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EU´s energy efficiency policy

Growing energy dependency, the significant impact of energy costs on the EU´s trade deficit and insufficient national measures on energy efficiency are the most common arguments in favor of the new EU Directive on Energy Efficiency (2012/27/EU).

In contrast to the previous directive from 2006, the new directive has introduced as one of its targets a binding national 1.5 % annual end-use energy saving. June of 2014 is now a looming deadline by which the Member States are required to specify how they will achieve this target, and whom they want to assign as an obligated party to accomplish the energy savings.

Energy savings target
In 2007, the EU agreed upon its energy target called “20-20-20 by 2020”. The policy has the aim of increasing the share of renewable sources to 20%, decreasing greenhouse emissions by 20%, and increasing energy efficiency by 20%. Moreover, the energy savings target is one of the headline targets of the Europe 2020 Strategy. The goal of the European Commission was to place energy efficiency at the core of their EU energy strategy, which would enable all Member States to decouple energy use from economic growth.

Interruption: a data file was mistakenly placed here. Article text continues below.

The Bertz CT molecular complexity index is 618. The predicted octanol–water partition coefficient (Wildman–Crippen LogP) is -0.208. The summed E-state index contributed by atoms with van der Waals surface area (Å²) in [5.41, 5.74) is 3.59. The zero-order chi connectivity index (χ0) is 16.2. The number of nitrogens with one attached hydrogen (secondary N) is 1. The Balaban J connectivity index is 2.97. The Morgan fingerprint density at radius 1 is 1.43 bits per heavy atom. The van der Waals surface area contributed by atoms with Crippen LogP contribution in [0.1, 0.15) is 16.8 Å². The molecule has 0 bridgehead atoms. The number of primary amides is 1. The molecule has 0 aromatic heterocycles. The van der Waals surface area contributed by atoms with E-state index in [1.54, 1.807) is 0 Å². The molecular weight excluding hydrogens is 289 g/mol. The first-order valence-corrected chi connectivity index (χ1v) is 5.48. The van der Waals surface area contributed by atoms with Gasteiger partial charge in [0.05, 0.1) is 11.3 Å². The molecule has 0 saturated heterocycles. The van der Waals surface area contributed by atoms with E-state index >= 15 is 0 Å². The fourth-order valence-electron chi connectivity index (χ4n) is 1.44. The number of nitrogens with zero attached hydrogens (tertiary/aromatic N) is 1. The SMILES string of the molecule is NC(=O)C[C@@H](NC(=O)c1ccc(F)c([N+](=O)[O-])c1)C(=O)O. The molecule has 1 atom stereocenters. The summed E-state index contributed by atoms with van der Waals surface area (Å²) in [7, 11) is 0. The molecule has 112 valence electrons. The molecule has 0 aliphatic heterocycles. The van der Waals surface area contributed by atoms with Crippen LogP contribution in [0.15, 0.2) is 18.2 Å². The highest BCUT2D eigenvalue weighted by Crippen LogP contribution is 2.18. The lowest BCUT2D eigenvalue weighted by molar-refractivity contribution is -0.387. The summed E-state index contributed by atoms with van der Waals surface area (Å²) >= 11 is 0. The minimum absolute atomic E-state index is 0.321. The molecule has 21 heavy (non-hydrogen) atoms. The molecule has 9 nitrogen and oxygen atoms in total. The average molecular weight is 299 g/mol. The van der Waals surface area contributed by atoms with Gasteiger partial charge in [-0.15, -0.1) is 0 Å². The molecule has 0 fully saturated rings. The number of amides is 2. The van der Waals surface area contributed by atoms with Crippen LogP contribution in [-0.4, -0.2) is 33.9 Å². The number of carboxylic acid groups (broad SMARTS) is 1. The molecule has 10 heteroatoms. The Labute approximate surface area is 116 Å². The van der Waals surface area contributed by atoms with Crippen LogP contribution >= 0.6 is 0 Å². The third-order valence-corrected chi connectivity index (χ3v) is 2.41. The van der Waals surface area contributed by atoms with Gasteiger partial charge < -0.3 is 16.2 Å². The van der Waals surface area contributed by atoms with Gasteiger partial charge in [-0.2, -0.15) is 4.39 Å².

In 2010, despite the directive in force, the EU was a long way off its agreed target for energy savings by 2020. Due to this, the European Commission proposed to amend the existing directive on energy efficiency (2006/32/EC). As a result, the new directive on energy efficiency (2012/27/EU) was adopted in 2012.

Through the application of new rules, obligations and targets, the EU wants to encourage the utilization of its unused energy savings potential. In comparison to the old directive, the new directive on energy efficiency sets a binding 1.5% annual end-use energy savings target for Member States, and also provides them with alternatives for achieving it. Indeed, Member States may assign the savings target to energy companies (retail energy sales companies and/or energy distributors), or they may opt to take other policy measures to achieve energy savings amongst their final customers. Furthermore, there will be a target for public bodies, requiring them to renovate 3% of the total floor area owned and occupied by the government, which is almost double the current EU renovation rate. The new directive also places more emphasis on the importance of energy services, as well as supporting efficient co-generation.

The hidden fuel
Energy savings are often marked as the “hidden fuel” of the energy mix besides fossil, nuclear and renewable sources. Therefore, as is also the case of any other fuel, its incorporation into the energy system has direct impacts on the overall energy infrastructure. Energy savings can theoretically be achieved anywhere along the value chain of which the stages are energy transformation, energy transport and energy consumption.